Yet things didn’t work out. “We were on our way to Washington to speak to him,” said Pogrebin. “We had finally kind of arranged for an interview. Ultimately we could not agree on terms that we felt comfortable with, and so we didn’t do it, regrettably. We didn’t feel like we could."
Asked to elaborate, Pogrebin did:
We have debated whether to talk about this. But it is what it is — which is, he wanted us to say we hadn’t spoken to him, and we even went to negotiate the phrasing of that, where we even were willing to say nothing, not to talk about who we spoke to, not to talk about our sources. But he wanted a line in there saying we did not, and we felt that to mislead our readers in a book about, that very much deals with issues of truth, would probably not be a good foot forward.
In a separate interview with Yahoo News, Kelly put the matter a bit more clinically: “The dispute was that he wanted us to say in the book that he had declined to be interviewed,” she said, also noting that the authors worked through intermediaries to suss out Kavanaugh’s interview preferences.
The bind in which Pogrebin and Kelly found themselves is as old as investigative journalism. The competing imperatives here are both compelling: On the one hand, you have to protect your sources; on the other hand, you have to be honest with the reader about who’s cooperating. Over time, news organizations have dealt with the situation by writing something like, “So-and-so declined to speak for the record," or they might just leave out an attribution note, as Pogrebin and Kelly were prepared to do in this instance. Had they chosen the latter option, of course, they still would have faced questions about whether Kavanaugh had cooperated for the book.
Famous investigative journalist Bob Woodward tells the Erik Wemple Blog that he doesn’t remember any such request from one of his sources. “I don’t recall it happening, but it’s been 48 years of reporting,” says Woodward, whose books rely extensively on background and off-the-record conversations to nail down specific events, negotiations and disputes. The idea of speaking on any basis whatsoever with a source, only to turn around and write that the source declined to comment, is a no-no in the Woodward book: “We just need to be as straight about all these things as possible,” he says. “It would be like in ‘All the President’s Men’ saying, ‘Mark Felt declined to comment.’”
Why deal with someone who would insist on such a condition anyhow? This is “somebody that’s supposed to be telling the truth and then they’re saying, ‘Let’s engage in this minor deception,’” says Woodward, later adding, “You want a relationship of trust and then somebody says, ‘Okay, let’s deceive the public or my boss.’”
John Cook, investigations editor at Business Insider, tells us via email, “Kavanaugh has been around for a while, and talked to plenty of reporters in his time. I doubt he would have made the request if it wasn’t something he’d become accustomed to getting.” Indeed: Kavanaugh is a former aide to George W. Bush and worked under independent counsel Kenneth W. Starr — meaning he knows how to talk terms with D.C. reporters. The Columbia Journalism Review noted last year:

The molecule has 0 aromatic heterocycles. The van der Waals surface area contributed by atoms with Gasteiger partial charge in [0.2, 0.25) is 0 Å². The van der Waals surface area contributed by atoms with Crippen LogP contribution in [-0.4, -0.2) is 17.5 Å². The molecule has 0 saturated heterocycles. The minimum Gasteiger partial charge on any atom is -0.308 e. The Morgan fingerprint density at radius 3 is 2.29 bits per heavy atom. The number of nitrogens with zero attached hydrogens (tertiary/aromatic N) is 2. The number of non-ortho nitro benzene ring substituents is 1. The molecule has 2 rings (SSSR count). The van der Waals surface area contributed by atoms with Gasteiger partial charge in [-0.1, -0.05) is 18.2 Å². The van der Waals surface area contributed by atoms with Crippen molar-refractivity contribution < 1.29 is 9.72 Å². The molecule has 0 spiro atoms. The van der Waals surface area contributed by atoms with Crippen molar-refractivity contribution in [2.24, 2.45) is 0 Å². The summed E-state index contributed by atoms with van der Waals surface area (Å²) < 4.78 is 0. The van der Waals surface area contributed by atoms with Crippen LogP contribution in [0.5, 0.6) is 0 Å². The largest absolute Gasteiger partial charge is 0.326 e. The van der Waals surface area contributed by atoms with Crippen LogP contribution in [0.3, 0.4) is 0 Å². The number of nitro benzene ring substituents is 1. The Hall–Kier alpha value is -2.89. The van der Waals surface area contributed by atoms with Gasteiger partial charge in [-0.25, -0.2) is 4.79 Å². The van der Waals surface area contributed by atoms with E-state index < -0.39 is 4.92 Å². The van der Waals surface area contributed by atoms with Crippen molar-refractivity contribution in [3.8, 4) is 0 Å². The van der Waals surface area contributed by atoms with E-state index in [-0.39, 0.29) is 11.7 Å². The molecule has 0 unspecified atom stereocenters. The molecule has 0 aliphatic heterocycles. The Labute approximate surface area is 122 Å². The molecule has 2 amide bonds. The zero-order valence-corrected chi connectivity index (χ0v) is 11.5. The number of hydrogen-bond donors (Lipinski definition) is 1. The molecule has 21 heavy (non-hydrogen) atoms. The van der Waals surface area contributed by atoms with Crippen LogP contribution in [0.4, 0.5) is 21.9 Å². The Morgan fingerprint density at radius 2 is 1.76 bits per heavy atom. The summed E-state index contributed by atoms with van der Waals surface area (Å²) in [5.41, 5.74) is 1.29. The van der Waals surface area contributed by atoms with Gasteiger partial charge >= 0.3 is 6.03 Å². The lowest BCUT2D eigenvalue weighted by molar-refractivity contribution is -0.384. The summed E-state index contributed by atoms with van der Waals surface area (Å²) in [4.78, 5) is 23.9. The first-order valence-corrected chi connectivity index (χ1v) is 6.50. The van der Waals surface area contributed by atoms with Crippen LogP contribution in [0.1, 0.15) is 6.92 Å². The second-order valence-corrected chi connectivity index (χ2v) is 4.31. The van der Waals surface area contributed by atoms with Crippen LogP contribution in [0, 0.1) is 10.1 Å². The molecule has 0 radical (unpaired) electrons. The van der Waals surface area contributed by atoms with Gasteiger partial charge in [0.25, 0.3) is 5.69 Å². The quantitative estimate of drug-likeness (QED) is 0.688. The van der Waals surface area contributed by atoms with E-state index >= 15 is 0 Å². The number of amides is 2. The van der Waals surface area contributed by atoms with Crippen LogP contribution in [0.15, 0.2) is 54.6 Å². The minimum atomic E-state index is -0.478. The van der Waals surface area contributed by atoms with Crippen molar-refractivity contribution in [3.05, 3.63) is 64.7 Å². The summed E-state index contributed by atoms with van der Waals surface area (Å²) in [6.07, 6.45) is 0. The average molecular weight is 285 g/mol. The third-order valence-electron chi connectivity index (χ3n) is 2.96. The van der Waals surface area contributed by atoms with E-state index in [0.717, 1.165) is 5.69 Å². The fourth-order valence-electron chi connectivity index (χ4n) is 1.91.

In July, Kavanaugh acknowledged having “been a source for several books written about the Starr investigation.” Last week, he told Washington Post reporters Tom Hamburger, Robert Barnes, and Robert O’Harrow, Jr., “I have also spoken to reporters on background as appropriate or as directed.” [Author Dan] Moldea told the Post that Kavanaugh “was the designated person” the Office of the Independent Counsel “puts with people like me.” As evidence, Moldea kept recordings of his conversations with Starr deputies and has played them for Judiciary Committee lawyers. According to the Post, “The recordings suggest that Starr’s top deputies referred Moldea to Kavanaugh for answers to questions about the Foster matter.”
Philip B. Corbett, associate managing editor for standards at the New York Times, notes that the newspaper has rules covering the sort of activity alleged by the book’s authors. “In general, our guidelines for handling and describing anonymous sourcing say we should be truthful and not mislead readers. That seems to be what Robin and Kate were striving for here,” writes Corbett in an email. The book, of course, wasn’t controlled by New York Times rules. Washington Post Managing Editor Tracy Grant says the following section of the paper’s standards document governs off-the-record-declined-to-comment subterfuge: “We must strive to tell our readers as much as we can about why our unnamed sources deserve our confidence. Our obligation is to serve readers, not sources.”
A separate question relates to the authors’ decision to reveal the negotiations themselves. As Pogrebin herself disclosed on Wednesday, the decision to talk about them was a matter of “debate” between the authors. “[M]aybe these intermediaries weren’t sophisticated enough to force Pogrebin and Kelly to agree to treat their negotiations as off the record,” notes Cook. “And if Pogrebin and Kelly want to exploit that to reveal that Kavanaugh wanted them to lie to their readers on his behalf — fine! But you have to admit that it seems a little unsportsmanlike.”
Or sharp-elbowed. Or squarely in the public interest.